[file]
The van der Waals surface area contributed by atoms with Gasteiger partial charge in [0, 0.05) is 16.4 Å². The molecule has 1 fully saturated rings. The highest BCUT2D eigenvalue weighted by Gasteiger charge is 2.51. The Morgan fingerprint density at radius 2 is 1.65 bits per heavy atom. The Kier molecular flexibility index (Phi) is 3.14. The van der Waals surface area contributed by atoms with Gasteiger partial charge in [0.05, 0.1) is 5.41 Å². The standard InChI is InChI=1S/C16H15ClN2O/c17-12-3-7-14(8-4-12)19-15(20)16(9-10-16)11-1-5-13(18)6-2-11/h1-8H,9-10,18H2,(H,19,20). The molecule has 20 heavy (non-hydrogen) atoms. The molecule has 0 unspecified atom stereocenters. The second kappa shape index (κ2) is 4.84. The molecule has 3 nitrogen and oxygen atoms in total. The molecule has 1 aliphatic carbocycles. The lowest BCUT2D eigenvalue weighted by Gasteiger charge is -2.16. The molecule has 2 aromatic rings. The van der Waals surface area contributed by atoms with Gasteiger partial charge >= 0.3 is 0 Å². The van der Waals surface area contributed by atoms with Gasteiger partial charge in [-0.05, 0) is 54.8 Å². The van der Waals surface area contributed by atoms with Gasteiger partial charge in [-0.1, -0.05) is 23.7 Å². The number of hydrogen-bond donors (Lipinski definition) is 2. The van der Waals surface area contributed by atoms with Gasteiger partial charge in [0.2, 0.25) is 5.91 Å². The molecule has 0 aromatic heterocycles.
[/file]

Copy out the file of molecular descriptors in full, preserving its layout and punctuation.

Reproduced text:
The van der Waals surface area contributed by atoms with Gasteiger partial charge in [0, 0.05) is 16.4 Å². The molecule has 1 fully saturated rings. The highest BCUT2D eigenvalue weighted by Gasteiger charge is 2.51. The Morgan fingerprint density at radius 2 is 1.65 bits per heavy atom. The Kier molecular flexibility index (Phi) is 3.14. The van der Waals surface area contributed by atoms with Gasteiger partial charge in [0.05, 0.1) is 5.41 Å². The standard InChI is InChI=1S/C16H15ClN2O/c17-12-3-7-14(8-4-12)19-15(20)16(9-10-16)11-1-5-13(18)6-2-11/h1-8H,9-10,18H2,(H,19,20). The molecule has 20 heavy (non-hydrogen) atoms. The molecule has 0 unspecified atom stereocenters. The second kappa shape index (κ2) is 4.84. The molecule has 3 nitrogen and oxygen atoms in total. The molecule has 1 aliphatic carbocycles. The lowest BCUT2D eigenvalue weighted by Gasteiger charge is -2.16. The molecule has 2 aromatic rings. The van der Waals surface area contributed by atoms with Gasteiger partial charge >= 0.3 is 0 Å². The van der Waals surface area contributed by atoms with Gasteiger partial charge in [-0.05, 0) is 54.8 Å². The van der Waals surface area contributed by atoms with Gasteiger partial charge in [-0.1, -0.05) is 23.7 Å². The number of hydrogen-bond donors (Lipinski definition) is 2. The van der Waals surface area contributed by atoms with Gasteiger partial charge in [0.2, 0.25) is 5.91 Å². The molecule has 0 aromatic heterocycles.